# How do you alter the phase relationship between I and Q in a quadrature signal?

I am collection a quadrature signal from a radio. The I and Q signals go through a sound card at a sample rate of 192000, and then a FFT is performed on the signals. Due to various reasons, the signals are shifted slightly from the 90 degree phase difference and need to be corrected at some point. How can one go about doing this? Thanks for your help. Tom

• As a quick pointer to potential help: the phenomenon you're talking about is called "I/Q imbalance." That term can relate to gain and/or phase differences between the two channels. – Jason R Jan 30 '14 at 16:21
• The cleanest way is to come in on one channel and do the I/Q conversion in software. But it takes more bandwidth. – John Jan 30 '14 at 17:17

As you already know, the quadrature error, also called quadrature skew, describes how far off the actual angle between I and Q is from the ideal 90 degrees. It is one component of modulation error ratio.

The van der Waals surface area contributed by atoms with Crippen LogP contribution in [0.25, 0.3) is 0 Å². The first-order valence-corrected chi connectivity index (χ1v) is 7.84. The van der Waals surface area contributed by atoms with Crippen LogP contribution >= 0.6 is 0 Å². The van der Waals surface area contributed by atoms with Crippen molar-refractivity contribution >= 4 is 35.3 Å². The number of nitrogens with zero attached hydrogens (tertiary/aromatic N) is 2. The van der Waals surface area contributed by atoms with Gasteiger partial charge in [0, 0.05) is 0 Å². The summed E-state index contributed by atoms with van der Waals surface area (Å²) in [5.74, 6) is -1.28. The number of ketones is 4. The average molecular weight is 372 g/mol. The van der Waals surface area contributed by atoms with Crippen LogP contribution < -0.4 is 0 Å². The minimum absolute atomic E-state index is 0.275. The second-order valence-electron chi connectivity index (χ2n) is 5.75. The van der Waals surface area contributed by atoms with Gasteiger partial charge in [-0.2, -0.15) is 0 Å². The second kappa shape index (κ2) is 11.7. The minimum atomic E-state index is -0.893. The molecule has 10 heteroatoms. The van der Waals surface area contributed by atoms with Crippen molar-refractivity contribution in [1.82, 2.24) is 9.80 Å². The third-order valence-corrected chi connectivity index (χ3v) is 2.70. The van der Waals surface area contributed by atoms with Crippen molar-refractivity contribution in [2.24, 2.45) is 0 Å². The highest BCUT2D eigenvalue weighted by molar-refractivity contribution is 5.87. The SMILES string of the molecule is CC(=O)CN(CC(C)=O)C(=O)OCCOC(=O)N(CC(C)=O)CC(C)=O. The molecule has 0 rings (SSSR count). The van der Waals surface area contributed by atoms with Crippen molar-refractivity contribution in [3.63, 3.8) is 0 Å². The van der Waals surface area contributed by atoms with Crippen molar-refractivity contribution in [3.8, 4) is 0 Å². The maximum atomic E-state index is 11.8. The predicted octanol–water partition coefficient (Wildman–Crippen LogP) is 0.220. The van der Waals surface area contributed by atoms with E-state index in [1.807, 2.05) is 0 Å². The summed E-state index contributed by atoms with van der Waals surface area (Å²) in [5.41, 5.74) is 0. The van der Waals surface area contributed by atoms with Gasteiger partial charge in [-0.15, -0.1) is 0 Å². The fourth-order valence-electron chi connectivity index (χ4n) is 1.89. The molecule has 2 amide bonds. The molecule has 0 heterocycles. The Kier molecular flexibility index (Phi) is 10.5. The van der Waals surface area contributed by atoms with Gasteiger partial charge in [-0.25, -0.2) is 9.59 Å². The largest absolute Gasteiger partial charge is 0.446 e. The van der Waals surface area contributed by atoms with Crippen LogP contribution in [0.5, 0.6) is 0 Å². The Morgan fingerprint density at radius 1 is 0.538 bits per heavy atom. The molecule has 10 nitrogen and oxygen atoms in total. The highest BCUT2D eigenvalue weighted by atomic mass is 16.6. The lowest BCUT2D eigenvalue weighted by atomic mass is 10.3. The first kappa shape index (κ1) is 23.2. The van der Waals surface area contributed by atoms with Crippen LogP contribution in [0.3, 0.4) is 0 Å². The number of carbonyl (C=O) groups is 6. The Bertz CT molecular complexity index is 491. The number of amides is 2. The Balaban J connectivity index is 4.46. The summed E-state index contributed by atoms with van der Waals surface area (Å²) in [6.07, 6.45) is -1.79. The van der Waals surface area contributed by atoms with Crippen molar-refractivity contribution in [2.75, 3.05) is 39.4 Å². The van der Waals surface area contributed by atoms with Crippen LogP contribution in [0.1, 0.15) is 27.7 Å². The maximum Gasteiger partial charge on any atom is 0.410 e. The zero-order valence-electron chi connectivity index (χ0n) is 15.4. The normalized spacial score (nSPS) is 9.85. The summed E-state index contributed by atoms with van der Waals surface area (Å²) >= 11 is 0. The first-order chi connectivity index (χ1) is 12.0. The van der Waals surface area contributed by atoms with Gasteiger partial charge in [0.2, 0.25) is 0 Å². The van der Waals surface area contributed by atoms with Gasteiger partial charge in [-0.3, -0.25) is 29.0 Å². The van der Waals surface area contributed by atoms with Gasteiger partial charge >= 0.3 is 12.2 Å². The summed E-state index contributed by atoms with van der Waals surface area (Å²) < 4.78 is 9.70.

There seem to be lots of people talking about how to measure quadrature skew, but few people talking about how to compensate. The two major approaches to compensation seem to be:

• During initial factory tuning, some human watches an o'scope measuring the skew while manually tweaking the analog parts, or
• During normal operation, the receiver internally estimates the quadrature skew and compensates digitally.

Often hardware designers deliberately build "off-tuned recievers". With such hardware, when the transmitter repeatedly transmits "the same" constellation point, the raw I/Q point sampled by the reciever -- rather than staying close to a single fixed location in the I/Q diagram as with a perfectly tuned direct-conversion receiver -- instead rotates in a circle.

Such a receiver somehow estimates (typically in a FPGA or in software) how far the constellation has been rotated by that analog hardware, and corrects for it by rotating the I/Q sample in the opposite direction. It is possible to simultaneously estimate the phase skew between I and Q and correct for that at the same time. (In effect, if you know the skew is S and you measure raw x,q coordinate, you can deskew and find the true x,y in perfectly orthogonal coordinates with y = qc - xt, where c is some approximation of 1/cos(S) and t is some approximation of tan(S); often c = 1 and t=S (in radians) is adequate).